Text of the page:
Here is a classic tale of love lost and ensuing misfortune. Paralleling the situation in the tale of Beauty and the Beast, the heroine, Sylvia Stafford finds herself in a stately manor house where the Earl of Radcliffe, badly injured in the Indian rebellion, hides himself away from society so no-one can see his facial scars.
But Miss Stafford had originally met the Earl 3 years earlier in London, when he was Colonel Sebastian Conrad. There had been flirtation, the exchange of kisses and he had taken a lock of her hair as a keepsake. Since then, her circumstances had changed dramatically. Her father, losing all his money at the gaming tables, committed suicide. Penniless and alone, Sylvia had accepted a position as Governess with a family in Cheapside and Sebastian had not contacted her.
Sylvia Stafford is a determined, proud, young lady of 25. She carries out her teaching duties enthusiastically and will not demean herself for the sake of money. Sebastian now believes that she is a fortune hunter, despite the efforts of his sister, Lady Julia Harker, to bring the two together.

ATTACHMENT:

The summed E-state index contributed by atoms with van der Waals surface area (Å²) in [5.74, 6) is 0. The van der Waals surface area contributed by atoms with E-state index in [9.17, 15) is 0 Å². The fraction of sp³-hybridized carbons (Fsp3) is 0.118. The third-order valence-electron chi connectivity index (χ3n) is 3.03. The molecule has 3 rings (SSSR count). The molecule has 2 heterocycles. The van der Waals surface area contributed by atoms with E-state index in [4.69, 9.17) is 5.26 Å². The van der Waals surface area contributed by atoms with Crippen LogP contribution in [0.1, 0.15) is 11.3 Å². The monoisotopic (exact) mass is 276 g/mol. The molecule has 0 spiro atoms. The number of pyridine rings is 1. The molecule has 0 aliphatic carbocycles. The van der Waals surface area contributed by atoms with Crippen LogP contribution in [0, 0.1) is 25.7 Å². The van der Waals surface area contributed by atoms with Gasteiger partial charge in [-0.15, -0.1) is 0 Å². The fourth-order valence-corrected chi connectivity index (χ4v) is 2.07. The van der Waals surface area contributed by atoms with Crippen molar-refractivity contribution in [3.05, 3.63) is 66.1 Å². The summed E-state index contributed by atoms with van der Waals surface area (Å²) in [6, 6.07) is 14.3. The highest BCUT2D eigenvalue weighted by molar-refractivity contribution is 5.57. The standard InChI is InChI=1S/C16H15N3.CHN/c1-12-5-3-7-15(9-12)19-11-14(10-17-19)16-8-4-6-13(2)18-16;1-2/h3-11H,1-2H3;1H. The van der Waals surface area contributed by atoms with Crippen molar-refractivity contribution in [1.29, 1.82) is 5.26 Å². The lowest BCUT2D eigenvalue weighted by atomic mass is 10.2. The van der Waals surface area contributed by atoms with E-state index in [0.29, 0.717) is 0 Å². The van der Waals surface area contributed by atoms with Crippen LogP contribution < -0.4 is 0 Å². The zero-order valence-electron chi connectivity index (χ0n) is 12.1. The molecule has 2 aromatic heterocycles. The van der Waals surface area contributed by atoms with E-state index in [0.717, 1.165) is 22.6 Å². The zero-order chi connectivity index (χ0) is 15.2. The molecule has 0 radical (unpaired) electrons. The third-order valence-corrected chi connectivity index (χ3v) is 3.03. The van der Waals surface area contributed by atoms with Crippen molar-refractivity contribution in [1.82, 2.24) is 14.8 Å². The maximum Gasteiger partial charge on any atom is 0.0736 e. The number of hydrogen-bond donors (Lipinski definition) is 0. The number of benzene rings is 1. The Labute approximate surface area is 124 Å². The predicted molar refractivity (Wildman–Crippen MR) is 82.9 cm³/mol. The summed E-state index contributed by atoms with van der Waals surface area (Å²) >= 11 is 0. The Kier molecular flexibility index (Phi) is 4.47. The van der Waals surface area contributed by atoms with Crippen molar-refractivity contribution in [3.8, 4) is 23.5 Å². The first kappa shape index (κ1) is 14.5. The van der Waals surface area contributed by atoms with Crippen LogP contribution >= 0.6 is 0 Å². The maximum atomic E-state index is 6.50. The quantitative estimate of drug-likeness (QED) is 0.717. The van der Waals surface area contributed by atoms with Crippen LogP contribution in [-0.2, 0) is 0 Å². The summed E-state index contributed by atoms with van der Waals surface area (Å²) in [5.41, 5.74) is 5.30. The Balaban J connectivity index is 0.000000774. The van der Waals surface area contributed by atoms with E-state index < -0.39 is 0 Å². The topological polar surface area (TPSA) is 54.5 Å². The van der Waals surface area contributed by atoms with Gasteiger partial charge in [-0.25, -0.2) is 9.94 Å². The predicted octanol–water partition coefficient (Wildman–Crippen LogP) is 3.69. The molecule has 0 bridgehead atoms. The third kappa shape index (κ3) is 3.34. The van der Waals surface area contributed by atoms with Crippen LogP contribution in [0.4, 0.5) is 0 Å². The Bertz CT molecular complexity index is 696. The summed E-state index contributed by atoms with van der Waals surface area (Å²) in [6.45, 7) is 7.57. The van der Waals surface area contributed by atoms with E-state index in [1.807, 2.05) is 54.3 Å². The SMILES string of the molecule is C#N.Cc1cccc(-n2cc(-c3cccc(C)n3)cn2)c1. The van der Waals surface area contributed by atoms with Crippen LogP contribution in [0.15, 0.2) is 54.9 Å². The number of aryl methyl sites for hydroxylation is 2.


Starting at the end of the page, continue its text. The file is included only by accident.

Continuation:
Mimi Matthews writing reflects her deep academic knowledge of Victorian social history, subtly making every action and speech believable. Much of the story is told through conversations between the two protagonists and this engages the reader with their personalities and a wish for their happiness. The essence of this thwarted romance was deceit and misunderstanding and they extricate themselves from this in a credible way. I found myself rooting for Sylvia and enjoying every moment of this delightful novel.
The Lost Letter will be published on September 19th and can be preordered on Amazon
Mimi Matthews is the author of The Pug Who Bit Napoleon: Animal Tales of the 18th and 19th Centuries (to be released by Pen and Sword Books in November 2017) and A Victorian Lady’s Guide to Fashion and Beauty (to be released by Pen and Sword Books in 2018). She researches and writes on all aspects of nineteenth century history—from animals, art, and etiquette to fashion, beauty, feminism, and law. Her scrupulously cited articles have been published on various academic and history sites, including the Victorian Web and the Journal of Victorian Culture, and are also syndicated weekly at Bust Magazine.
When not writing historical non-fiction, Mimi authors exquisitely proper Victorian romance novels with dark, brooding heroes and intelligent, pragmatic heroines. She is a member of Romance Writers of America, The Beau Monde, Savvy Authors, and English Historical Fiction Authors, and is currently represented by Serendipity Literary Agency in New York. Her debut Victorian romance The Lost Letter will be released in September 2017.
In her other life, Mimi is an attorney with both a Juris Doctor and a Bachelor of Arts in English Literature. She resides in California with her family—which includes an Andalusian dressage horse, two Shelties, and two Siamese cats.